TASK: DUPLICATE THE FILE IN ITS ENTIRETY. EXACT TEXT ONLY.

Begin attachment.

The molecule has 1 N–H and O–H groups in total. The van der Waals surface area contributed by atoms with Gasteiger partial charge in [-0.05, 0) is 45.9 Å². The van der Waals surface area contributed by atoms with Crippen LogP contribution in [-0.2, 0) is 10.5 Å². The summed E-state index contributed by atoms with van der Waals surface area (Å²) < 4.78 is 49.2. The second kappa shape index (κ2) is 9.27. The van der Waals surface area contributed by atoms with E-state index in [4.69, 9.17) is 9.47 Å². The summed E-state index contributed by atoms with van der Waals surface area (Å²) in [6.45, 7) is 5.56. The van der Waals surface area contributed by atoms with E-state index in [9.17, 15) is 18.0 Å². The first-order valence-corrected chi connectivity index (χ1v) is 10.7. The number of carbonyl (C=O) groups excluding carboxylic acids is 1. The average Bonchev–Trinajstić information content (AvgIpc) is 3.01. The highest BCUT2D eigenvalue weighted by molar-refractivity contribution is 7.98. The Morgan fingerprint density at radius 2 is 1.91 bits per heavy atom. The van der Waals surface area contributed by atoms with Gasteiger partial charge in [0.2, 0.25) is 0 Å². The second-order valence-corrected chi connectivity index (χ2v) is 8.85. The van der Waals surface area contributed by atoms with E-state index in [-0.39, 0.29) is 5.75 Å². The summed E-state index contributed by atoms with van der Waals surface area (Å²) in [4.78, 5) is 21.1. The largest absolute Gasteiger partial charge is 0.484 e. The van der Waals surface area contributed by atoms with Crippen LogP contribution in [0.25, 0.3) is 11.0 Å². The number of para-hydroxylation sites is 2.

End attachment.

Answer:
The molecule has 1 N–H and O–H groups in total. The van der Waals surface area contributed by atoms with Gasteiger partial charge in [-0.05, 0) is 45.9 Å². The van der Waals surface area contributed by atoms with Crippen LogP contribution in [-0.2, 0) is 10.5 Å². The summed E-state index contributed by atoms with van der Waals surface area (Å²) < 4.78 is 49.2. The second kappa shape index (κ2) is 9.27. The van der Waals surface area contributed by atoms with E-state index in [4.69, 9.17) is 9.47 Å². The summed E-state index contributed by atoms with van der Waals surface area (Å²) in [6.45, 7) is 5.56. The van der Waals surface area contributed by atoms with E-state index in [9.17, 15) is 18.0 Å². The first-order valence-corrected chi connectivity index (χ1v) is 10.7. The number of carbonyl (C=O) groups excluding carboxylic acids is 1. The average Bonchev–Trinajstić information content (AvgIpc) is 3.01. The highest BCUT2D eigenvalue weighted by molar-refractivity contribution is 7.98. The Morgan fingerprint density at radius 2 is 1.91 bits per heavy atom. The van der Waals surface area contributed by atoms with Gasteiger partial charge in [0.2, 0.25) is 0 Å². The second-order valence-corrected chi connectivity index (χ2v) is 8.85. The van der Waals surface area contributed by atoms with E-state index in [-0.39, 0.29) is 5.75 Å². The summed E-state index contributed by atoms with van der Waals surface area (Å²) in [4.78, 5) is 21.1. The largest absolute Gasteiger partial charge is 0.484 e. The van der Waals surface area contributed by atoms with Crippen LogP contribution in [0.25, 0.3) is 11.0 Å². The number of para-hydroxylation sites is 2.